What is the Perfume Project?

This blog is a constantly evolving forum for thoughts on perfume, perfume-making, plants (especially orchids and flora of the Pacific Northwest) and life in general. It started out chronicling the adventures of Olympic Orchids Perfumes, established in July 2010, and has expanded in other directions. A big part of the blog is thinking about the ongoing process of learning and experimentation that leads to new perfumes, the exploration of perfumery materials, the theory and practice of perfume making, the challenges of marketing perfumes and other fragrance products, and random observations on philosophy and society. Spam comments will be marked as such and deleted; any comments that go beyond the boundaries of civil discourse will also be deleted. I am grateful to all of you, the readers, who contribute to the blog by commenting and making this a truly interactive perfume project.

Tuesday, July 26, 2011


I miscounted the number of people who signed up for sample sets of the new fragrances, so there's one more set available if you'd like to be a tester. The first person to leave a comment or e-mail me will receive a set of the 4 fragrances under development: the as yet unnamed rose chypre, Salamanca, Café V, and Emergence.

I have not yet named the rose chypre. Regardless of whether or not you're sampling it, you are invited to suggest names that would fit a classic chypre scent based on a heart note of rose. If you are the winner and the name you proposed is chosen, you will be eligible to select a 5-ml perfume spray of your choice.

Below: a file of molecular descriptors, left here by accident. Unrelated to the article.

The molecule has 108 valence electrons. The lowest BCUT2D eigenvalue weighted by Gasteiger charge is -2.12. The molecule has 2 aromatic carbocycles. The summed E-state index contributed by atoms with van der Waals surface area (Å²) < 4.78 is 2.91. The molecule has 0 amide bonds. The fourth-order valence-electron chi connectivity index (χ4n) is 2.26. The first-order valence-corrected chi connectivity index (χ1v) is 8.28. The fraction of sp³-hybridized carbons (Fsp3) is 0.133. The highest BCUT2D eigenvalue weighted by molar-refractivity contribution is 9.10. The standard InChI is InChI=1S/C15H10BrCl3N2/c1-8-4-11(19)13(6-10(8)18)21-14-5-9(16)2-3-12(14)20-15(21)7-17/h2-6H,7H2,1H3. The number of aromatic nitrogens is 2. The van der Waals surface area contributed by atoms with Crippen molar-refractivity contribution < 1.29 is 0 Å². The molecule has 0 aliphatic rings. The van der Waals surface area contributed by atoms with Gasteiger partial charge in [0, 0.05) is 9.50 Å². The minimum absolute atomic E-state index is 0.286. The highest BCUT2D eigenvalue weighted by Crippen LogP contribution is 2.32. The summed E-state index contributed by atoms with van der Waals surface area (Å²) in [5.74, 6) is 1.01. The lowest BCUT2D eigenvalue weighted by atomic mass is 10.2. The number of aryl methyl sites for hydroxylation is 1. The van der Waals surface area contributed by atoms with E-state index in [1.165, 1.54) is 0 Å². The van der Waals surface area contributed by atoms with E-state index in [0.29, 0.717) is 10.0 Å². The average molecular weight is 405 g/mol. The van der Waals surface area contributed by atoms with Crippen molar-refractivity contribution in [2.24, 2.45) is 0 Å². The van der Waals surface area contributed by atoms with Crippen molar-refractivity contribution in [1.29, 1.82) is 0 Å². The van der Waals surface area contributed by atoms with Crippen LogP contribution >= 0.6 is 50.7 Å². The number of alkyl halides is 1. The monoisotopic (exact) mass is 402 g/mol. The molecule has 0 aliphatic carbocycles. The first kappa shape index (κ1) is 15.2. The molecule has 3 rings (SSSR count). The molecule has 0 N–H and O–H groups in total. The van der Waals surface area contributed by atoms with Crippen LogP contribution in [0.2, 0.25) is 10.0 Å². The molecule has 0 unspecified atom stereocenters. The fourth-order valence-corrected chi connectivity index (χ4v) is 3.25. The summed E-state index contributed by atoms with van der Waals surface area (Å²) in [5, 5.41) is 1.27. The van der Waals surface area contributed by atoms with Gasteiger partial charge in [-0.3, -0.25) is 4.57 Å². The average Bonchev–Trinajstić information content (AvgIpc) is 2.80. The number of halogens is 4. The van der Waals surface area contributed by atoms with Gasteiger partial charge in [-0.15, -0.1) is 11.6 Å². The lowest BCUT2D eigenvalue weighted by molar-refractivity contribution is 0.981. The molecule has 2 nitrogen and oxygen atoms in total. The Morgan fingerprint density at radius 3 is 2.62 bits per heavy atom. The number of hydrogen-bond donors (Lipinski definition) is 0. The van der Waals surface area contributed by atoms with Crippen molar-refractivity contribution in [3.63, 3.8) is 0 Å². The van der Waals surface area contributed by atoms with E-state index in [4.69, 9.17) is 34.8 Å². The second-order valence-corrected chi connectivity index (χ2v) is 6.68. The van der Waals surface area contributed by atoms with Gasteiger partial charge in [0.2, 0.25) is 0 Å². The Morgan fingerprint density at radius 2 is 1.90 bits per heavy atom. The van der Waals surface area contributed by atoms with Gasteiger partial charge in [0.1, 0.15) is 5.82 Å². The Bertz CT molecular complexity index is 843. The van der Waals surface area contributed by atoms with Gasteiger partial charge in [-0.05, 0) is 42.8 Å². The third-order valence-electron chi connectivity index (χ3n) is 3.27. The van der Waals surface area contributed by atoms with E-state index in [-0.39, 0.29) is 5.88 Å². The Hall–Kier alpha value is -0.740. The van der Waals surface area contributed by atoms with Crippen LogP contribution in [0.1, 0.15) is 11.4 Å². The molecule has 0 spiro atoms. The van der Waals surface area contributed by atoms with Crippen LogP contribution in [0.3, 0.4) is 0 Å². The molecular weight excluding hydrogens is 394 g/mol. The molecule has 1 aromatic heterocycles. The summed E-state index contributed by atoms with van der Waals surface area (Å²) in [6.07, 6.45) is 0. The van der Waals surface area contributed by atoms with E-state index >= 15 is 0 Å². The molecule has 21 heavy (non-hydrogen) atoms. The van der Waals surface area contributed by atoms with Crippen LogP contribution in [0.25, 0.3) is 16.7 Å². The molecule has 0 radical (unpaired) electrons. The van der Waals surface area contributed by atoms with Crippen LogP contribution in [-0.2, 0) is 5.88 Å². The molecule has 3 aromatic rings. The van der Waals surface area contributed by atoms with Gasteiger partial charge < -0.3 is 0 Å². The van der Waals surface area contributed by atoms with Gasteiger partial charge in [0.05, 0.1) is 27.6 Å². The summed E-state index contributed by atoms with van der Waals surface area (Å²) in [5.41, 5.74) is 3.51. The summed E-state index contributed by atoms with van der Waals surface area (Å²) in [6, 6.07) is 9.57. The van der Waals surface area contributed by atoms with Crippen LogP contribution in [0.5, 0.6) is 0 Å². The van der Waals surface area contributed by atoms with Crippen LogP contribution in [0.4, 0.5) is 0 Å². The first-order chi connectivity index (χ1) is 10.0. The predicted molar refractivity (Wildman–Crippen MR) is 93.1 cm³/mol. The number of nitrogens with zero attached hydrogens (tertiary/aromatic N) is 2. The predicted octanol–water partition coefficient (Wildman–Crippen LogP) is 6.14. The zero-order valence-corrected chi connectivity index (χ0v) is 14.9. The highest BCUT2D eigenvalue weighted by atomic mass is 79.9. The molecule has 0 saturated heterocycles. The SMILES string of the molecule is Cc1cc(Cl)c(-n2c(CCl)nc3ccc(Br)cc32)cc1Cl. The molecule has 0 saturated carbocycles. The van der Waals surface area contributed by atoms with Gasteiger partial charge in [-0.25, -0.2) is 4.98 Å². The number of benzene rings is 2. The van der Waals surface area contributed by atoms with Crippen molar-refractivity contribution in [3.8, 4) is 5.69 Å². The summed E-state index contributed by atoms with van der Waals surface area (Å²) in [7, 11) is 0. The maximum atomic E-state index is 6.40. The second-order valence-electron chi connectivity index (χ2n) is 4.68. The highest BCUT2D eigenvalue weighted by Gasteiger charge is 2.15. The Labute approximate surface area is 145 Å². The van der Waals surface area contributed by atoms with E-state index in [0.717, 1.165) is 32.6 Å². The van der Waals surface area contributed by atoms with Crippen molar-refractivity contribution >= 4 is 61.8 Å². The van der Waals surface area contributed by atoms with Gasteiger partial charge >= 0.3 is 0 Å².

1. Hi Ellen,

    I would love to be the first, but I'm having a lot of fun taking my time. I will definitely mail my comments back to you by Friday, Aug. 5. If that is too late let me know and I will sniff faster. Right now I am enjoying Salamanca and will actually write up my comments on this fragrance tomorrow. I am doing my tests based on time factors: The initial impression, then what I can smell ( and/or would like to smell or suggest) at approximately 5, 15, 30 minutes and then 1, 2 hours and finally 6 hours. At first I tried to time my comments at the moment I detected a distinct change and then notate that actual time, but I began the tests with Emergence and found that the notes actually slowly blended and emerged over the life of the scent making distinct changes difficult to perceive. I find with Salamanca that exact changes over time are much easier to discern.


  2. I suggest as a name for the rose chypre: Le Spectre de la Rose. It was the name of a ballet by Karsavina and Nijinsky, the charming story of which is told here: http://tinyurl.com/3w8fceh. A young girl returns from the ball, enchanted by the scent of a rose given her by a young man. She falls asleep and dreams that she waltzes with the spirit of the rose. What a romantic and intoxicating scent is rose!

  3. I would love to be a tester if you are still seeking one.

    Queen Cupcake, I think your name choice is very beautiful.


  4. Gail, there's no hurry, so take as much time with the samples as you want. Same goes for all the other testers, too.

    Queen Cupcake, Thanks for the suggestion. Le Spectre de la Rose definitely goes on the list.

    JoanElaine, I'll send the remaining set of samples to you. I don't know if I still have your mailing address, so just to be sure, you'll need to e-mail it to me.

  5. This may be too literal but I suggest, The Rose Escapes. I initially smelled a dry rose with just a bit of leather. Pretty soon the leather took over & dominated. But then over time the leather faded and the rose remained free of leather for a long dry down.

  6. Probably too late for your last sample but love your project here and all your posts. I have taught Aromatherapy and love natural perfumes. Just wondering also if you have any suggestions on making a ambergris tincture. I found a glob washed up on the beach in Maui several years ago and have been curious about using it to make a tincture for perfumes. Thanks, Annie